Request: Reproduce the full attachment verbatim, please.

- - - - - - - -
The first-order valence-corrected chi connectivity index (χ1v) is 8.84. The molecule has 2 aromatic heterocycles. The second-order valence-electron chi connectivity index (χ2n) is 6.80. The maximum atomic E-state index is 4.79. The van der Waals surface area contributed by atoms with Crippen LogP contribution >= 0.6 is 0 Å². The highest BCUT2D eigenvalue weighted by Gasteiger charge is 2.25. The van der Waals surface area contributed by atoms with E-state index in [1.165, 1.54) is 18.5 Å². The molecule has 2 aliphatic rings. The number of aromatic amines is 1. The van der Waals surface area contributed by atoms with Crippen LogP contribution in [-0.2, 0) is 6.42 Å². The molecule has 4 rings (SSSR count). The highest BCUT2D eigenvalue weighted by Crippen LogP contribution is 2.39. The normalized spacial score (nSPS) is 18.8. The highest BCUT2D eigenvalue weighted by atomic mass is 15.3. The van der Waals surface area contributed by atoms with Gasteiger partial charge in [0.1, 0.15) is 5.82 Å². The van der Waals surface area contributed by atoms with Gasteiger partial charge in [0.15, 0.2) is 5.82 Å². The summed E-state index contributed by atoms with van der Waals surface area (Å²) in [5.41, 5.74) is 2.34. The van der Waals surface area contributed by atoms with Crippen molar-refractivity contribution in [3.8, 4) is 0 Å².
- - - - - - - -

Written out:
The first-order valence-corrected chi connectivity index (χ1v) is 8.84. The molecule has 2 aromatic heterocycles. The second-order valence-electron chi connectivity index (χ2n) is 6.80. The maximum atomic E-state index is 4.79. The van der Waals surface area contributed by atoms with Crippen LogP contribution >= 0.6 is 0 Å². The highest BCUT2D eigenvalue weighted by Gasteiger charge is 2.25. The van der Waals surface area contributed by atoms with E-state index in [1.165, 1.54) is 18.5 Å². The molecule has 2 aliphatic rings. The number of aromatic amines is 1. The van der Waals surface area contributed by atoms with Crippen LogP contribution in [-0.2, 0) is 6.42 Å². The molecule has 4 rings (SSSR count). The highest BCUT2D eigenvalue weighted by Crippen LogP contribution is 2.39. The normalized spacial score (nSPS) is 18.8. The highest BCUT2D eigenvalue weighted by atomic mass is 15.3. The van der Waals surface area contributed by atoms with Gasteiger partial charge in [0.1, 0.15) is 5.82 Å². The van der Waals surface area contributed by atoms with Gasteiger partial charge in [0.15, 0.2) is 5.82 Å². The summed E-state index contributed by atoms with van der Waals surface area (Å²) in [5.41, 5.74) is 2.34. The van der Waals surface area contributed by atoms with Crippen molar-refractivity contribution in [3.8, 4) is 0 Å².